December 7th, Puerto Octay.

Alexander (32) from Switzerland used to sit in an office where there were computers on every desk. Most of them had the sort of screen savers popular almost everywhere — photos of beautiful, often dramatic landscapes that would appear whenever the computer wasn’t in use but remained switched on.

He was head of a section in the purchasing operation of one of the country’s major retailers. His job, which he liked, was sourcing and buying cameras for all the retailer’s outlets across the country.

Flavia (29) worked in marketing for Remax, the US-based estate agency operating globally, including in Switzerland. She too liked her job.

The pair of them lived in Zug, a town some 30 kms south of Zurich. “Thirty thousand people and 30,000 companies,” says Alexander. “It’s Switzerland’s tax haven!”

But earlier this year, the pair of them resigned from their jobs, set aside €50,000 and headed to Cancun in Mexico and have been on the road ever since. In Central America, they climbed Guatemala’s Acatenango volcano before heading to Panama, from where they sailed to Colombia. Since then, they’ve been through Peru and Bolivia and are heading to Ushuaia in southern Argentina.

And after that? Who knows but they’ll be gone for a year. They are travelling mainly by bus, though when I met them, they were using a hired car.

“We want to see the world ourselves and not just online or on a TV screen,” explained Flavia.

It was fitting that I ran into two Swiss people, at a campsite in Puyuhuapi, a small fishing settlement of fewer than 1,000 people on the edge of a fjord. As I have moved north along the Carretera Austral, through Patagonia and into Chile’s lake district, a Germanic influence has become more and more apparent. Beside the campsite, for instance, is Hostería Alemana, run by Otto who has two flagpoles in his front garden — one sporting the Chilean flag, the other a German one.

The Austral is now also mostly paved — thank God. Just before Puyuhuapi the road slips between mountains, the (appropriately named) Cerro Elefantes and the Queulat National Park range, which has a hanging glacier. On one short and very steep unpaved stretch, there are no fewer than 14 hairpin bends — a nightmare to negotiate on gravel that in places is as deep, and therefore as unstable for motorbike wheels, as a dry riverbed.

I failed on two of the bends, toppling over but without serious damage or injury, because I was moving so slowly (which was perhaps part of the problem). Later, at a petrol station in La Junta, I met four Argentinian bikers heading south and into this stretch. Three were riding suitable bikes, a Royal Enfield Himalayan, a Ducati and a Benelli. But one was on a Harley B Rod (think Batman movie), a long, low-slung streak of jet black US highway testosterone, a machine less suitable for what they were facing into I cannot imagine.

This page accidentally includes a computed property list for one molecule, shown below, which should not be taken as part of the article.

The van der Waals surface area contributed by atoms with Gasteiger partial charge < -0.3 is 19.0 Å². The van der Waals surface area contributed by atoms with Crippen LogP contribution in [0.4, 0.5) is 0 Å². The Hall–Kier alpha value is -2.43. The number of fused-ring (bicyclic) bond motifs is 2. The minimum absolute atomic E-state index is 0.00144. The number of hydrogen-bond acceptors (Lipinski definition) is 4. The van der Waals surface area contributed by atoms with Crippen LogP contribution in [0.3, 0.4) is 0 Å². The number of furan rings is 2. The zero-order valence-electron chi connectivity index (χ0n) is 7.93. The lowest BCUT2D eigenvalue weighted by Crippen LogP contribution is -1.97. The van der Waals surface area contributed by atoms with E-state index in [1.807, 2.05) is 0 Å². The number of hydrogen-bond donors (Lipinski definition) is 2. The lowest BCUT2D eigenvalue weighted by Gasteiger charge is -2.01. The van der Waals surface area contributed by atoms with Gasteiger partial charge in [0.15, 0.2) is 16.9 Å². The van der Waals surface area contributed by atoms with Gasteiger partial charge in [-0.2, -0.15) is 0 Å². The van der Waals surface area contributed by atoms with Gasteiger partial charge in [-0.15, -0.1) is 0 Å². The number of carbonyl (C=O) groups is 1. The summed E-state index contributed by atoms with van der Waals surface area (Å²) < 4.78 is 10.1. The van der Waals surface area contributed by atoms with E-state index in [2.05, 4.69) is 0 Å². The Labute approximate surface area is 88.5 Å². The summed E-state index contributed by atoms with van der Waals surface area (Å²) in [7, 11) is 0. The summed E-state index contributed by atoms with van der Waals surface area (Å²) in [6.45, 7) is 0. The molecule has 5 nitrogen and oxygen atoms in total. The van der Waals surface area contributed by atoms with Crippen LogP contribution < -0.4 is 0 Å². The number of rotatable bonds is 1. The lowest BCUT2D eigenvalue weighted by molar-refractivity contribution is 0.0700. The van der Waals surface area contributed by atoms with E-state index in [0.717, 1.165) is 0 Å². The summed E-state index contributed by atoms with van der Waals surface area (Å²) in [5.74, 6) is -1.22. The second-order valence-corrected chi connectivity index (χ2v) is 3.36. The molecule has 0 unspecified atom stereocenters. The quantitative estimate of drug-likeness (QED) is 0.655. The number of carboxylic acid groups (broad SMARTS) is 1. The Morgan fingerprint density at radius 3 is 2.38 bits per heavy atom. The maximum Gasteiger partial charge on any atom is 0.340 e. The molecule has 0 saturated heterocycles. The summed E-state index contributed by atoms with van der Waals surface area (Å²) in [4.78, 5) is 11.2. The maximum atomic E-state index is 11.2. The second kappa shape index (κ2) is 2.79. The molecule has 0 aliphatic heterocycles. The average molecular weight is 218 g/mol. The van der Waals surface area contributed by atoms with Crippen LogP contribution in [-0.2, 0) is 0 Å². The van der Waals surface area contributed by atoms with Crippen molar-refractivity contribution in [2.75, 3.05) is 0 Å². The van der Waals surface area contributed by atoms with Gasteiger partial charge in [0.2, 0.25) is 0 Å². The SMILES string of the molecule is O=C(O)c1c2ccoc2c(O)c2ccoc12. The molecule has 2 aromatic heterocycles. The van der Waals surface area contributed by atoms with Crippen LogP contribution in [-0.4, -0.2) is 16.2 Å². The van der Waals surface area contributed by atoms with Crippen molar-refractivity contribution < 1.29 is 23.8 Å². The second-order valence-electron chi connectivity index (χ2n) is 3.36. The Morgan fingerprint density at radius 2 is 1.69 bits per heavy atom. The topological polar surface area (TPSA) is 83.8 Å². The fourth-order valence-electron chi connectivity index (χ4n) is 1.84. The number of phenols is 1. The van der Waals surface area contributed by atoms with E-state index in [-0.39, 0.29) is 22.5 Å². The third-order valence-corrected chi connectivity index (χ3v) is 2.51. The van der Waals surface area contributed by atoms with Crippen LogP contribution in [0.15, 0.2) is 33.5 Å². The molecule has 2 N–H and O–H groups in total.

One puncture more (repaired for €10 after a ferry ride and night’s sleep in Hornopirén) and I’m in lakeside Puerto Octay, simply because it was on the map and I didn’t fancy stopping in Puerto Montt. Like several small towns in this region, it has a pronounced German feel to it — a feel rooted in the design, shape and style of the buildings, and occasional other things, like signs for German beer that use gothic lettering.

In a cafe, a beautifully converted former workshop and shoe store, Pauline, the French-born owner notes that I am a biker, and says I must contact her friend, Francisco Maturana, who has several bikes, she says, and is just up the road, opposite Anita’s restaurant.

“I’m sure he’ll show you,” she says. “He’d love to meet you.”

Several motorbikes turns out to be at least 130 — an utterly amazing collection, including several seriously rare machines and all of them lovingly restored. Inside the entrance to a large wooden barn (like something from the film Witness), the visitor is met by three bikes displayed vertically, one above the other, against a wall. There’s a 1890s pedal bicycle with wooden wheels that are sheathed inside rubber, and then, below it, a 1909 250cc Alcyon, an early French-built machine, and finally one of Ducati’s revolutionary Bimotas, a strange-looking bike with front forks replaced by a joint, front and rear suspension, slung under the engine.